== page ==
It Still Stings: Veronica Mars and the Wholly Unnecessary Fate of Logan Echolls

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It Still Stings: <i>Veronica Mars</i> and the Wholly Unnecessary Fate of Logan Echolls

Editor’s Note: TV moves on, but we haven’t. In our feature series It Still Stings, we relive emotional TV moments that we just can’t get over. You know the ones, where months, years, or even decades later, it still provokes a reaction? We’re here for you. We rant because we love. Or, once loved. And obviously, when discussing finales in particular, there will be spoilers:


There was a time when Veronica Mars’ legacy was that of a beloved cult show that was canceled too soon by network executives who didn’t understand it. With the arrival of a crowd-funded feature film in 2014, its legacy evolved as one of the first shows to see the benefits of a revival. Now, it simply brings thoughts of sadness, rage, and betrayal.

When Hulu first announced it was reviving the series for an eight-episode fourth season, the news was met with resounding joy from a vocal and passionate fanbase that had never given up hope it would return after the crowd-funded feature film reunited Kristen Bell’s Veronica, a pint-sized private eye with a sharp mind and even sharper wit, with her one true love, the reformed bad boy Logan Echolls (Jason Dohring). But the fire that had burned for more than a decade and twice-revived the show was suddenly extinguished in a single, heartbreaking, and wholly unnecessary moment when Logan was killed by a bomb left in Veronica’s car shortly after the couple exchanged wedding vows. 

I can still remember the shock I felt when I reached the end of the screeners Hulu sent. The whole thing felt kind of surreal, like if I didn’t acknowledge what had happened out loud maybe it didn’t actually happen. But it did happen. And I’m still filled with a fiery rage and a deep sadness when I think about it now, nearly two years removed from the episode in question, because needlessly killing Logan was a betrayal of the worst kind. The character’s untimely demise felt engineered for nothing more than shock value, like it existed only to leave Veronica even more isolated and cynical. But the interviews that series creator Rob Thomas gave in the aftermath, in which he tried to defend the decision, revealed something much worse while only driving the knife he’d stuck in fans’ backs deeper.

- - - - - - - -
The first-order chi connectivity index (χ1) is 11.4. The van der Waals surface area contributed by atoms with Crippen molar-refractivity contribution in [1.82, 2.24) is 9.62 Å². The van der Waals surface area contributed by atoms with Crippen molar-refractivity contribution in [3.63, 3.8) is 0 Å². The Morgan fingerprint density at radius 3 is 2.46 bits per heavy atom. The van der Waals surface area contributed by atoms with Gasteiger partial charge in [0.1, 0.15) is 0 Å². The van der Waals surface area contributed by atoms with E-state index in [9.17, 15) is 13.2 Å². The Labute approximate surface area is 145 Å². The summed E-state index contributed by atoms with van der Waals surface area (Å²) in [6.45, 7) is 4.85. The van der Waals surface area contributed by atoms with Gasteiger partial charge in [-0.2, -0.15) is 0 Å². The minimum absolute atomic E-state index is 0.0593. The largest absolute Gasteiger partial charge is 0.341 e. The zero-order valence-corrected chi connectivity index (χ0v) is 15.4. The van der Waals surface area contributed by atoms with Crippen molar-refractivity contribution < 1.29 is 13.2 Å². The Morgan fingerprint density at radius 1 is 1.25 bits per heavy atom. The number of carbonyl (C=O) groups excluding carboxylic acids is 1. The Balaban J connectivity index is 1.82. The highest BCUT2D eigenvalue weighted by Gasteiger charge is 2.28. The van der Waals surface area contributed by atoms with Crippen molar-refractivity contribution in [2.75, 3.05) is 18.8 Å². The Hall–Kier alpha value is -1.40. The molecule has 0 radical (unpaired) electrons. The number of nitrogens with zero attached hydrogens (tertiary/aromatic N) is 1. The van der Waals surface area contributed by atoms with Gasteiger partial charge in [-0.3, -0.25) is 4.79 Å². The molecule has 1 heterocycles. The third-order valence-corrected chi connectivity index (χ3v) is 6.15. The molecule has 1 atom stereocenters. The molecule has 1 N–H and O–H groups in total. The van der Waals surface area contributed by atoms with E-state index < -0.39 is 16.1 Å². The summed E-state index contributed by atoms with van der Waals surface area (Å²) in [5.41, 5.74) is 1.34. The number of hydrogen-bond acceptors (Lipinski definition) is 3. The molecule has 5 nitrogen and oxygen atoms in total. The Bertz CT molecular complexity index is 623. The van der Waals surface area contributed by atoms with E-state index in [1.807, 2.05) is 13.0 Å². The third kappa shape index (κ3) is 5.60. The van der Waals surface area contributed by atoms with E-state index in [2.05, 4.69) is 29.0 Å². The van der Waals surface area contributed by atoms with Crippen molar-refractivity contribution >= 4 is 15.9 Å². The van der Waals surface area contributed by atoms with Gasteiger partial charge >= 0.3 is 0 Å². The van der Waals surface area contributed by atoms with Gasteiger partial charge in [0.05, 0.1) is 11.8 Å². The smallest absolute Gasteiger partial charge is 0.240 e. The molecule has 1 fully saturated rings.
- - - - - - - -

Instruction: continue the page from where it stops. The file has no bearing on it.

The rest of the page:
“In order for us to keep doing these, I think it needs to become a detective show—a noir, mystery, detective show—and those elements of teenage soap need to be behind us,” Thomas told TV Guide of the decision to kill Logan, noting that he also hoped to take Veronica out of Neptune and on the road in potential future seasons. “I sort of viewed these eight episodes as a bridge to what Veronica Mars might be moving forward.”

Instead of being a bridge to the future, it was a bridge to a grave of Thomas’ own making. Not since How I Met Your Mother ignored literal years of character development in order to deliver a half-cooked series finale the creators had come up with several years prior has a show felt so out of touch with its characters, the story it was telling, and its fans. Thomas’ decision to kill Logan is the perfect example of a creator being unable to recognize their own biases to the detriment of their creation. He wrongly believed that Veronica needed to be hardened by years of nonstop torment and trauma in order to prove she was a great detective whose story was worth continuing. In putting her through the emotional wringer (again) after spending the entire season attempting to dig into her flaws and determine the root of her problems, Thomas swiftly undermined his heroine and her trauma with one misguided act of devastating violence.